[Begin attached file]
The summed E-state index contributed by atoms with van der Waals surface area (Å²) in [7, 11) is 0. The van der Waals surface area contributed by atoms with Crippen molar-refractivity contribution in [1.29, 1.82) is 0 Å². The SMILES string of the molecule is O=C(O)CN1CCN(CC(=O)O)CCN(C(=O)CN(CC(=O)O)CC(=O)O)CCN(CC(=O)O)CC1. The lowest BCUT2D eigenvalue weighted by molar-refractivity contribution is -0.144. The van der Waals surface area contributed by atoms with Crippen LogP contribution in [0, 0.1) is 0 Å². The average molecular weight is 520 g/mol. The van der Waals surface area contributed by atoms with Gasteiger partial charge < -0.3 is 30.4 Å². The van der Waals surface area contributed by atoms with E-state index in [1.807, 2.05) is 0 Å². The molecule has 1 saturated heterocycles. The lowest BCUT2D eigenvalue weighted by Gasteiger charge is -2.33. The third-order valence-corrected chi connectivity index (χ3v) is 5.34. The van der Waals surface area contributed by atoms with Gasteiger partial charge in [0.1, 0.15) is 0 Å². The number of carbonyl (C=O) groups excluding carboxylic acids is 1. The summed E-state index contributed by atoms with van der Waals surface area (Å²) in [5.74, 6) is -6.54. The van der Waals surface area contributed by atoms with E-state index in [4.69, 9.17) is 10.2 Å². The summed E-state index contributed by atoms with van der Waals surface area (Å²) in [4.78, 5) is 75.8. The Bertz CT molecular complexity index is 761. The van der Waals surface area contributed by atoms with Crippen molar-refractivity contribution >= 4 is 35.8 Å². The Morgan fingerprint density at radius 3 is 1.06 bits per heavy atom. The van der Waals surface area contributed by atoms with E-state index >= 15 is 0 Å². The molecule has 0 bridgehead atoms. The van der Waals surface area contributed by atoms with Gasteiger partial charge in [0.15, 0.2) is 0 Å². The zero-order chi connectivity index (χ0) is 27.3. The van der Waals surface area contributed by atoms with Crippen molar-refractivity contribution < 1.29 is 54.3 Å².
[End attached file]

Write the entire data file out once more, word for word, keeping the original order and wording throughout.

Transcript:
The summed E-state index contributed by atoms with van der Waals surface area (Å²) in [7, 11) is 0. The van der Waals surface area contributed by atoms with Crippen molar-refractivity contribution in [1.29, 1.82) is 0 Å². The SMILES string of the molecule is O=C(O)CN1CCN(CC(=O)O)CCN(C(=O)CN(CC(=O)O)CC(=O)O)CCN(CC(=O)O)CC1. The lowest BCUT2D eigenvalue weighted by molar-refractivity contribution is -0.144. The van der Waals surface area contributed by atoms with Crippen LogP contribution in [0, 0.1) is 0 Å². The average molecular weight is 520 g/mol. The van der Waals surface area contributed by atoms with Gasteiger partial charge < -0.3 is 30.4 Å². The van der Waals surface area contributed by atoms with E-state index in [1.807, 2.05) is 0 Å². The molecule has 1 saturated heterocycles. The lowest BCUT2D eigenvalue weighted by Gasteiger charge is -2.33. The third-order valence-corrected chi connectivity index (χ3v) is 5.34. The van der Waals surface area contributed by atoms with Gasteiger partial charge in [0.1, 0.15) is 0 Å². The number of carbonyl (C=O) groups excluding carboxylic acids is 1. The summed E-state index contributed by atoms with van der Waals surface area (Å²) in [5.74, 6) is -6.54. The van der Waals surface area contributed by atoms with E-state index in [4.69, 9.17) is 10.2 Å². The summed E-state index contributed by atoms with van der Waals surface area (Å²) in [4.78, 5) is 75.8. The Bertz CT molecular complexity index is 761. The van der Waals surface area contributed by atoms with Crippen molar-refractivity contribution >= 4 is 35.8 Å². The Morgan fingerprint density at radius 3 is 1.06 bits per heavy atom. The van der Waals surface area contributed by atoms with E-state index >= 15 is 0 Å². The molecule has 0 bridgehead atoms. The van der Waals surface area contributed by atoms with Gasteiger partial charge in [0.15, 0.2) is 0 Å². The zero-order chi connectivity index (χ0) is 27.3. The van der Waals surface area contributed by atoms with Crippen molar-refractivity contribution < 1.29 is 54.3 Å².